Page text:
Dealing with Surmounting Student Loan Debt
Surmounting Student Loan Debt: Support, default and the government’s hopeful help
When I was little I am pretty sure I wanted to be a paleontologist or a marine biologist, not the proud owner of a heap of student loans connected to a profession I never actually worked in. Sound familiar? Probably, since at least 2/3 of us have surmounting student loan debt well over 23k (Whitehouse.gov, 2014), which by the time we actually pay it all off amounts to somewhere around 1 gazillion dollars (I rounded up). Kidding aside, apparently the total student loan debt in the US is right around $1,011,654,459,649 (yobucko.com, 2014). That’s not an international telephone number, sisters. Our solutions for this problem are not to pull a “do over” and reject the idea of higher education- that would leave us even further behind in our bills and skills. We need a solution that is stream-lined and multi-faceted. Any ideas? Anyone?
The government is working on it. President Obama set a lofty goal for 2020- to be back on top with the highest proportion of citizens with degrees. That’s fantastic, but daunting if you think about the price tag. Thankfully, the man thinks a few things through and supports the Health Care and Education Reconciliation Act, an act that supports loan forgiveness and income-based repayment. According to the White House, “The payment will be reduced by more than $110 per month for a single borrower who earns $30,000 a year and owes $20,000 in college loans, based on 2009 figures.” Additionally, the loans will be straight up forgiven after 20 years, or 10 years for public service peeps.
We need to work on it. Thinking of 10% of your income toward your debt may not seem like much if you are unemployed or underemployed but it highlights a topic that we all need to improve our skills in- creating a dang budget. Without it we are vulnerable to falling into default, which damages credit, may garnish wages and keeps us from taking out additional student loans to get further in our careers and educational pursuits. According to yobucko.com, about 27% of us are in a delinquency status– gulp. Before enrolling in school or back in school, take time to look into scholarships, grants, work-study programs and how to make payments while in school to keep yourself out of a future hole aka money pit with no footings. If you are unsure about the status of your loans, check out www.nslds.ed.gov to review your borrowing history.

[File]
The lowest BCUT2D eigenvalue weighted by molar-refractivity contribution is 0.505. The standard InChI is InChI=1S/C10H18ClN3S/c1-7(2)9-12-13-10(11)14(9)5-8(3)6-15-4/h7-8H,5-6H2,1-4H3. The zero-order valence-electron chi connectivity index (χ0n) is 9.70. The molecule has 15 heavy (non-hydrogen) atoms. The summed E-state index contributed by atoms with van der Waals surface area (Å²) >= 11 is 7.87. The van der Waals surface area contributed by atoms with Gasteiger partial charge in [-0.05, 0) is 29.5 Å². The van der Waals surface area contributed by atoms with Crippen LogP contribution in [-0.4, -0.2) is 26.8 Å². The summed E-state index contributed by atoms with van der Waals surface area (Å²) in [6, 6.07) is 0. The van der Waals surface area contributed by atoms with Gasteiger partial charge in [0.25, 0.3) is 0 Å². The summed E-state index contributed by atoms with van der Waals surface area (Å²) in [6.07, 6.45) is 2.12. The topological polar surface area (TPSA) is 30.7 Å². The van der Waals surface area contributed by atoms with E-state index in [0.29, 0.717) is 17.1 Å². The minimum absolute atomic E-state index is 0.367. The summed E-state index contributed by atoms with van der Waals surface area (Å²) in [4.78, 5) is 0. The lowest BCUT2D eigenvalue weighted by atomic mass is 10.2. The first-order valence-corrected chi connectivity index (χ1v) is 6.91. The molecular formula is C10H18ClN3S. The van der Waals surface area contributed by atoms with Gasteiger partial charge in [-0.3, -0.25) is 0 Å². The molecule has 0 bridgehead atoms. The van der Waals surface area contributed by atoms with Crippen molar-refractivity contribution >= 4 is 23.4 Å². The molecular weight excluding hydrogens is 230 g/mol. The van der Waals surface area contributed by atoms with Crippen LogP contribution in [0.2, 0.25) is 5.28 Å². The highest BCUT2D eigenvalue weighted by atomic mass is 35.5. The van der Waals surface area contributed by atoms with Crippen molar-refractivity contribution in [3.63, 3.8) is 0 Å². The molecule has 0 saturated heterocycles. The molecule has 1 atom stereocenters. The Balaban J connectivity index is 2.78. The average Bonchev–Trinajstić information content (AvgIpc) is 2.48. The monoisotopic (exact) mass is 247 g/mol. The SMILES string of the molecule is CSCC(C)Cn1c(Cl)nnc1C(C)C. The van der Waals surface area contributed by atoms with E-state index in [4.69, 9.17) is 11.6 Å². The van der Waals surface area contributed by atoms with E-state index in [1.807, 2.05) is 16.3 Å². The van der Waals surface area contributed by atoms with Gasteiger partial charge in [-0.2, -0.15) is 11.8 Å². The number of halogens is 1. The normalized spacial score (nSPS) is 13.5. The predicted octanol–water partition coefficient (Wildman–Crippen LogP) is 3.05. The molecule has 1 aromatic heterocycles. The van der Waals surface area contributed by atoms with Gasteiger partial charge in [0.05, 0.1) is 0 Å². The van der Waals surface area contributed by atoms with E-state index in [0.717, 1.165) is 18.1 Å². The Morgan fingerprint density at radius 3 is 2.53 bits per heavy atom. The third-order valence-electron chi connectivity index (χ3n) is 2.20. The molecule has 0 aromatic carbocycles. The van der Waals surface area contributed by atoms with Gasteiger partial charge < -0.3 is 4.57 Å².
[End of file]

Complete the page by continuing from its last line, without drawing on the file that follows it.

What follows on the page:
We could also prepare ourselves better. In a past article I talked about the STEM professions- science, technology, engineering and math. These professions tend to pay around 33% higher than others, which makes for an intriguing major with a bit more of an ROI. I am not saying we all need to flood these careers, because let’s be honest, many of us would simply drop out in the first class or quit the first day when presented with a problem involving equations and micro-linear hooseewhatsits. I get sweaty when I have to work in Excel. What we can take from this lesson is to choose careers wisely- don’t just pick philosophy because the topics are interesting. Yeah, they are… and how many current (paid) philosophers do you know? Is your town hiring a local philosopher to help with city planning or general community happiness? Probably not. Cue O*net online– a resource that will tell you more about the career you have questions about. How many people are hiring in this field in my area? What salaries are they making? Find your answers before you take out loans.
At the end of the day, we all build our fancy houses and sparkly jewelry with debt- if we don’t have the cash on hand we are borrowing against our future. It sounds optimistic to be so hopeful about our abilities to pay in a time we know so little about- so that’s nice. I am a fan of rosy colored wayfarers. On the other hand, we need to prepare our futures strategically so that we do not end up in a place similar to Orange is the New Black (aka prison) or a revitalization of the recession. It is important to build a present and a future to your actual means and to your meaningful soul- we do this by lining ourselves up with occupations we are passionate about and knowledge around what that career will likely really bring in for us. If we want to work in education or non-profits, consider obtaining degrees with scholarships, grants, alternative education (like workshops and shared learning) or through mentors until you get your foot in the door and have a better idea of your future output. There is no reason we cannot be all we ever dreamt of being- we just have to get a little more creative and strategic about it. Acting this way will free us from the chains of student debt and allow us to use our educations for what they were intended for- changing the world.
For additional tools to help you calculate and repay your student loans, check this out
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